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Documentary hopes to bridge divide
Oct 06, 2013 | 1560 views | 0 0 comments | 52 52 recommendations | email to a friend | print
A POSTER for a new documentary.               Courtesy photo
A POSTER for a new documentary. Courtesy photo

Associate Editor

SYRACUSE —  Religious battles in America can get as vicious as the fights between political parties.

A new documentary shows that it doesn’t have to be that way. “Us and Them,” recently released by Excel Films, follows one man’s journey as he attempts to understand the vitriol that people can feel for someone else’s faith and tries to find ways to bridge that divide.

“We have a problem in America in terms of relating to each other over religious differences,” said John Morehead, a Syracuse resident and the custodian of the Evangelical Chapter of the Foundation for Religious Diplomacy. The foundation owns the rights to the film, and it was produced in part by the Evangelical and Mormon Chapters.

“We have very different ideas about which religion is true, and it’s a natural human tendency to demonize the other person,” he continued. “It’s the same thing that’s happening in politics. It’s almost to the point where they see each other as inhuman, and the result is we can’t get much done.”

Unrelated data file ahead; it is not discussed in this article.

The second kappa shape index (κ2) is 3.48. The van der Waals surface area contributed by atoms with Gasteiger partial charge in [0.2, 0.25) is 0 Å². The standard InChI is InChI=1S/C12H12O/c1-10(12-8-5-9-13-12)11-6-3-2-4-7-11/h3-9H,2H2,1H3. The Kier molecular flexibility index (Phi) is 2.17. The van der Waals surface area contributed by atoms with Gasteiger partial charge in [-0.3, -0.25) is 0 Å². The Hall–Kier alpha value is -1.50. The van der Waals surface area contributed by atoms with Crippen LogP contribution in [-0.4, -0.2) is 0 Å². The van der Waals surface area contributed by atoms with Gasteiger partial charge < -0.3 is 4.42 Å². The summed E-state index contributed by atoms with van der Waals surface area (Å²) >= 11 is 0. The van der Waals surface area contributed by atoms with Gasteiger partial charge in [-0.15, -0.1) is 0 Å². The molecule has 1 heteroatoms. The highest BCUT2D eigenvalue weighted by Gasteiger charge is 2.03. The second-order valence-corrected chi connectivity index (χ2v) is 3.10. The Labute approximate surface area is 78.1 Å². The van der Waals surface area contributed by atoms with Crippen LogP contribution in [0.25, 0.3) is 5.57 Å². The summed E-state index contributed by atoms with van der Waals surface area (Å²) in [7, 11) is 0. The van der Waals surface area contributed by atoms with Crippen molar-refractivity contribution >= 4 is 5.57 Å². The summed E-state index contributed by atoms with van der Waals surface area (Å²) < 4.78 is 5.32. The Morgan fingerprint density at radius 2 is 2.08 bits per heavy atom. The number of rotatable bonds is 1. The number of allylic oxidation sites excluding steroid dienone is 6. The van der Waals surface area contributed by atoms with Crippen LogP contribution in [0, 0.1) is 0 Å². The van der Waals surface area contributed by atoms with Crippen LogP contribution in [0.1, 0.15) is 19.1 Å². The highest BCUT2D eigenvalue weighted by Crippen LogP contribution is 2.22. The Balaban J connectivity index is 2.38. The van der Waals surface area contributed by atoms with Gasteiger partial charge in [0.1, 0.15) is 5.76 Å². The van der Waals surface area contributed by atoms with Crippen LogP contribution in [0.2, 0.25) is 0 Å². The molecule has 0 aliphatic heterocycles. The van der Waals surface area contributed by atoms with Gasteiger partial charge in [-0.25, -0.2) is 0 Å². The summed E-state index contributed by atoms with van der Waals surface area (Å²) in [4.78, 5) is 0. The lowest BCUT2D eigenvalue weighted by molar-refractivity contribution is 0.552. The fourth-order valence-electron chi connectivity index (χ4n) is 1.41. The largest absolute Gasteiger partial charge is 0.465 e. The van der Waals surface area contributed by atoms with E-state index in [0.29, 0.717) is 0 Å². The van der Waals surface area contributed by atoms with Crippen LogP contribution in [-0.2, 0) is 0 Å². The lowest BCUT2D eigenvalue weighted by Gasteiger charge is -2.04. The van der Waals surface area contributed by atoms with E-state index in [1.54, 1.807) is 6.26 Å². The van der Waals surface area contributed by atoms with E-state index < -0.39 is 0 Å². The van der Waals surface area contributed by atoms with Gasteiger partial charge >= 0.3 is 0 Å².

The documentary was created by Bryan Hall, a member of The Church of Jesus Christ of Latter-day Saints who was shocked by the backlash Mitt Romney received from other Christian groups during his run for office.

He then moves beyond that to look at the accusations thrown at Obama of being secretly a Muslim, the backlash faced by Keith Ellison, the first Muslim elected to Congress, the disruption of a Hindu prayer on the Senate floor in 2007, and even the difficulty John F. Kennedy faced for being Catholic 50 years ago.

The documentary also includes several religious leaders who say that being respectful of someone from another religion doesn’t mean you’ve abandoned your beliefs.

For their part, both Morehead and the foundation agree with this wholeheartedly.

“The foundation teaches people in different religious traditions how to view those in other traditions not as enemies, but as trusted rivals,” Morehead said. “We want to persuade others of the truthfulness of our religion, but in our view you’re more persuasive when you speak in a civil fashion and try to understand where the other person is coming from.”
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